Wednesday, January 23, 2019

Have you been collecting the correct amount of sales tax?

As of January 1st 2019, Surtax rates have changed in 12 counties though-out the State of Florida. Please check the new rates below to ensure that you are collecting the correct amount of tax. 

Liquor License FL is here for all of your licensing needs.

(239) 205-4770

Wednesday, January 16, 2019

No ID? No problem!

Proposed bill would allow Florida residents to use electronic ID, registration

By Meneida Bailey, WKMG intern

Forgetting your driver's license at home while driving might no longer be an issue for Florida drivers if a proposed bill passes this legislative session.
Florida could be one of the first 14 states to accept electronic identification, according to a South Florida Sun-Sentinel report. 
Tampa Rep. James Grant is expected to sponsor a bill that would allow drivers to use electronic credentials, as opposed to hard copies, for ID and registration during traffic stops, as well as for voting and purchasing liquor, according to the Sentinel.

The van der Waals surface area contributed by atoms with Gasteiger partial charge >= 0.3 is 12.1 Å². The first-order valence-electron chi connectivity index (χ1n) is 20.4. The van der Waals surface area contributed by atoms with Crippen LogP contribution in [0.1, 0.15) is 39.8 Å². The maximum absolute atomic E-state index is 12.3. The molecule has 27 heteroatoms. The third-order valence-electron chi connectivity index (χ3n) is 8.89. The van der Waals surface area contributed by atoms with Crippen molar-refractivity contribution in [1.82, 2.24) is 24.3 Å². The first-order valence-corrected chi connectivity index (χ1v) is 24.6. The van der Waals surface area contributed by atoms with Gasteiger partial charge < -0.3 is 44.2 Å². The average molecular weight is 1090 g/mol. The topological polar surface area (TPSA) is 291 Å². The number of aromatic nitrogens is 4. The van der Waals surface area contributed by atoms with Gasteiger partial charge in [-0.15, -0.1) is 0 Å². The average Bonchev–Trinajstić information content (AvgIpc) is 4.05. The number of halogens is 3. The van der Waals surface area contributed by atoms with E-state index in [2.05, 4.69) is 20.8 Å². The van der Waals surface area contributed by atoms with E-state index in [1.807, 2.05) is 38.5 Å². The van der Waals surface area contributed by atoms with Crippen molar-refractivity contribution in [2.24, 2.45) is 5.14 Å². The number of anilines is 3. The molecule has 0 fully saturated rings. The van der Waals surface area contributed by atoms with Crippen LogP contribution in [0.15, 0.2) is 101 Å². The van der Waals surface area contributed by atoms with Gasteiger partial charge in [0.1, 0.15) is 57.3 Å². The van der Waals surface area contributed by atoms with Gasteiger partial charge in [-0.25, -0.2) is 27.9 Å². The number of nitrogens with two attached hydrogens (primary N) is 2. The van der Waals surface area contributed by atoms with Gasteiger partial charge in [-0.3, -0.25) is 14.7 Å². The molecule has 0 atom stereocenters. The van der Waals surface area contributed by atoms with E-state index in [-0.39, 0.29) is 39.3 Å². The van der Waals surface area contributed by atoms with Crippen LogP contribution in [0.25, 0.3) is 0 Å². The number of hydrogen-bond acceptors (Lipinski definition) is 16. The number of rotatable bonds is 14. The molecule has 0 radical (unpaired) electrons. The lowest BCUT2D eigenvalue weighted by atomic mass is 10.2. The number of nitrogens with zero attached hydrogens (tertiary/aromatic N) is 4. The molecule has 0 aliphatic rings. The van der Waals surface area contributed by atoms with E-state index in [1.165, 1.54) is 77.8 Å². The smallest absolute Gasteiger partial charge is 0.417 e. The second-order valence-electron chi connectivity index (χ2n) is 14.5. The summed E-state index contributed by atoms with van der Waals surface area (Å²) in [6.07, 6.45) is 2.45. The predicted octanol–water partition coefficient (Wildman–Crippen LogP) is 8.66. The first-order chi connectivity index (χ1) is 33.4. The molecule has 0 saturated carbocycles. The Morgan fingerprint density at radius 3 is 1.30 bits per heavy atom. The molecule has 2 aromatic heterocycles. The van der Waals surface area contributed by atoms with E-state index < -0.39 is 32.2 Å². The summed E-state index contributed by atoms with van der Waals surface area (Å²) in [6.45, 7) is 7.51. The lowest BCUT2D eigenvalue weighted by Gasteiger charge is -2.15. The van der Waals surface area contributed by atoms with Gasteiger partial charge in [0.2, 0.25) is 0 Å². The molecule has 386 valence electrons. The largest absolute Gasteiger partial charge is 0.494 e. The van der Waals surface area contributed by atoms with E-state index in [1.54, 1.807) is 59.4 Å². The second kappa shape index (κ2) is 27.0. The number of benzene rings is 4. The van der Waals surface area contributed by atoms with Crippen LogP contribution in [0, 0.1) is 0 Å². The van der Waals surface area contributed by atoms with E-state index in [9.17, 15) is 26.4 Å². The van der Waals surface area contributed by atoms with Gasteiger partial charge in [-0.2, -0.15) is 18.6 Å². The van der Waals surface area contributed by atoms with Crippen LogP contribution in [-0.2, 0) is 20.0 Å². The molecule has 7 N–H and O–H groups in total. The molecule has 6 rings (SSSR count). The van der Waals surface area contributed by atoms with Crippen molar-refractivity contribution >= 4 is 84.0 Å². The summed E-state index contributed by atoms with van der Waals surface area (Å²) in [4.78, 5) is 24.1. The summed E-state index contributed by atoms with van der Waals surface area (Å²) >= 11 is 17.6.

Florida drivers can already present proof of insurance electronically.
Grant co-sponsored a similar bill last year. it died in the Senate during its second reading due to concerns of potential hacking on mobile devices.
The Sun Sentinel reports the American Association of Motor Vehicle Administrators is developing standard protocols to enable to use of digital licenses.​https://www.clickorlando.com/news/proposed-bill-would-allow-florida-residents-to-use-electronic-id-registration

Clink link for article:

Friday, January 11, 2019

Gainesville bar owner ‘Trader’ Tom Henderson dies

View original article here


Tom Henderson was known around Gainesville as “Trader Tom,” a no-nonsense bar owner who went from serving beer and sandwiches to students to hosting high-profile celebrities.
He once told a then-unknown, up-and-coming Gainesville musician named Tom Petty to “turn the music down” at his adult establishment.
Henderson, who died at his home in Satellite Beach on Saturday at 89, owned several well-known bars in the Gainesville area, including Trader’s North, Trader’s South and the Round Bar.
“He was a very good man, very direct in his business,” his youngest son, Joey Henderson, said Wednesday. “He always had a plan, what he wanted to do. It was kind of his way or no way.
“When he went to work and from work, he carried a sawed-off double-barrel shotgun openly, to protect his money bags. That was his character.”